Young job seeker is interviewed at a job fair in Barcelona. Spain's youth unemployment remains among the highest in the European Union. (Photo: Gustau Nacarino/Reuters/Newscom)

Young job seeker is interviewed at a job fair in Barcelona. Spain's youth unemployment remains among the highest in the European Union. (Photo: Gustau Nacarino/Reuters/Newscom)

IMF Survey : The Elusive Pursuit of Inflation

April 17, 2015

  • Weak demand culprit for low inflation in advanced economies, panelists say
  • Signs that unconventional monetary policy is working
  • Emerging markets need smart policies and robust economies to withstand spillover effects

Having worked for years to tame inflation, the world’s central banks are now facing an increasing challenge to reawaken it. In a Spring Meetings seminar, top economists discussed the causes of low inflation, the tools to raise it and implications for global currency movements.

IMF-World Bank Spring Meetings, Washington, DC. Seminar panelists discuss the domestic and global factors working against the goals of central banks around the world (photo: IMF)

IMF-World Bank Spring Meetings, Washington, DC. Seminar panelists discuss the domestic and global factors working against the goals of central banks around the world (photo: IMF)

SPRING MEETINGS PROGRAM OF SEMINARS

With core inflation in Europe, Japan, and the United States well below their target levels, two out of three central banks are currently expanding quantitative easing and one is signaling a slower exit.

Top economists discussed the causes of low inflation, the tools to raise it and the implications for global currency movements in a seminar on “The Elusive Pursuit of Inflation” at the IMF-World Bank Spring Meetings.

Diagnosis and prognosis

Demand is weak at the global level and output is well below potential in major advanced economies. But the panelists saw reasons for optimism. They expected Europe, Japan, and the United States to make progress over the course of this year and the next.

In the United States, the inflation rate had been rising before the drop in energy prices had a “massive but temporary effect”, according to Stanley Fischer, Vice-Chair of the Federal Reserve Board. Amid signs that wages are increasing, he said he expected the U.S. to move towards 2 percent inflation over the next couple of years.

David Lipton, First Deputy Managing Director of the IMF, noted that the U.S. economy was on the upturn and said lower energy prices would have a positive effect on spending in Europe. “The risk of a prolonged deflationary episode is diminished,” he said, while advising caution.

Peter Praet, member of the European Central Bank’s Executive Board, agreed that the output gap was closing but regretted that the opposite was happening in many emerging markets. He noted that a sequence of shocks on the supply side had made for a difficult analysis.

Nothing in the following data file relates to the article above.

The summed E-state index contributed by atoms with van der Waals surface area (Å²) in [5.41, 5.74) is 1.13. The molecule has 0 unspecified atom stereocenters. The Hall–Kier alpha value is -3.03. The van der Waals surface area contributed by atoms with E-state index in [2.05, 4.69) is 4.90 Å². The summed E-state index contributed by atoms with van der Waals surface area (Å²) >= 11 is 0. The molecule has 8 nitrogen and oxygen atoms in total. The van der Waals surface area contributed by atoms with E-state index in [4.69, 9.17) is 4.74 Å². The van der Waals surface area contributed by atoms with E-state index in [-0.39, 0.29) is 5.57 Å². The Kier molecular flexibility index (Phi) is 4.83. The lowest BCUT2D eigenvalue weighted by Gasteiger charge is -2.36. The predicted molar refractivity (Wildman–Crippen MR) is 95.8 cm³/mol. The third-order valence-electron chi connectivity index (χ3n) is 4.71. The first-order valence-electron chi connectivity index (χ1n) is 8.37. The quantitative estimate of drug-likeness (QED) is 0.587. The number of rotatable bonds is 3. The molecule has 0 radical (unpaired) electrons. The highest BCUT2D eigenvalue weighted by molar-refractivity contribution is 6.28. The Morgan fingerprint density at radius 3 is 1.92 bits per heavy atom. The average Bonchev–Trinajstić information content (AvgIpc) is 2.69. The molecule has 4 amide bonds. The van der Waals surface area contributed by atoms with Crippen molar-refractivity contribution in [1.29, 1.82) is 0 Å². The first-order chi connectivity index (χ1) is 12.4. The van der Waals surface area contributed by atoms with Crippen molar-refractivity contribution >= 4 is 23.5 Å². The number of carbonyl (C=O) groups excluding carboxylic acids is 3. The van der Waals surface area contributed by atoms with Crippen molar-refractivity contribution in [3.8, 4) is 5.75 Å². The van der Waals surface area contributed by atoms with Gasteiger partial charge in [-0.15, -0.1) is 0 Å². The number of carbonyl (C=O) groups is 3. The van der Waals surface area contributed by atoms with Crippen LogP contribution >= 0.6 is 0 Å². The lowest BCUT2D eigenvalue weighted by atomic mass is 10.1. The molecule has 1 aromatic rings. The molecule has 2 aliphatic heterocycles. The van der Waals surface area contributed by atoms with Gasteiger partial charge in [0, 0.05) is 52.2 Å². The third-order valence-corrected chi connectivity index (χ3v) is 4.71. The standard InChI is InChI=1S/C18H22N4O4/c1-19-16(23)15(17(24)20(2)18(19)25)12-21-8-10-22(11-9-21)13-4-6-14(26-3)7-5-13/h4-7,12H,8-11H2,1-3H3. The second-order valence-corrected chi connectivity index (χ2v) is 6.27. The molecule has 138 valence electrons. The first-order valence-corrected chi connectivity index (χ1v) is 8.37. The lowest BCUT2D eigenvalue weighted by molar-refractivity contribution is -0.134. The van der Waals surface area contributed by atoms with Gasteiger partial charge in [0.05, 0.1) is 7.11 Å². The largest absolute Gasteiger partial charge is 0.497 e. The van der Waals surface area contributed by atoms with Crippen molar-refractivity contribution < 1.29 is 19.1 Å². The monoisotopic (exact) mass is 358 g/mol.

It takes a “big push” to escape a deflation trap, according to Takatoshi Ito, Professor at Columbia University. After 15 years of deflation and low expectations in Japan, it was a “significant achievement” to raise inflation from −0.5 percent in 2013 to 1.5 percent in 2014. Inflation has since slipped back to zero. In his view this is largely due to the fall in energy prices, rather than a failure of monetary policy.

Monetary policy working, more action needed

All panelists spoke positively of the effects of unconventional monetary policy: quantitative easing and accompanying measures. None saw current policies as presenting a significant risk to financial stability. They argued that in any case, macro-prudential policies were a more precise tool to address financial risks, should they arise.

The panelists agreed that strong measures by central banks were fully justified by economic conditions. Peter Praet emphasized the ECB’s commitment to pursue quantitative easing at least until September 2016. And David Lipton noted the vital role that such commitment could play in anchoring expectations: “to do whatever it takes, for as long as it takes”, as he put it.

But there are limits to what monetary policy can do. Central banks are, quite appropriately, focused on fulfilling their price stability mandate. Panelists pointed out that in the meantime there are many supporting actions that governments can take. Current conditions in many countries present a unique opportunity to invest in infrastructure, thereby enhancing productivity. Governments should also be facilitating balance sheet repair by banks, firms and households. 

2 percent or not 2 percent: that is the question

The United States, euro area, and Japan are all aiming towards inflation approaching 2 percent. Some economists have argued that the target should be significantly higher, for example around 4 percent. But this view was not shared by any of the panelists, who recommended focusing on the already challenging task of reaching 2 percent.

Spillovers to emerging economies

Dealing with spillovers from macroeconomic policies in advanced economies is nothing new for emerging economies, said Takatoshi Ito. The unusual feature of recent spillovers is that they are perceived to arise almost exclusively from currency movements. Quantitative easing can be a strong driver of capital inflows to emerging economies, while an exit from such policies can cause flows to change direction. Emerging markets need to build more robust economies and deploy “creative policies” to withstand exchange rate fluctuations, he added.

Stanley Fischer emphasized that the Fed had been scrupulous about signaling likely future interest rate actions, so that other countries have had ample time to prepare. Besides, such actions would be incremental. “We are not talking about going from light to darkness,” he said. He agreed with Mr. Ito that spillovers to other countries could be mitigated by smart policies.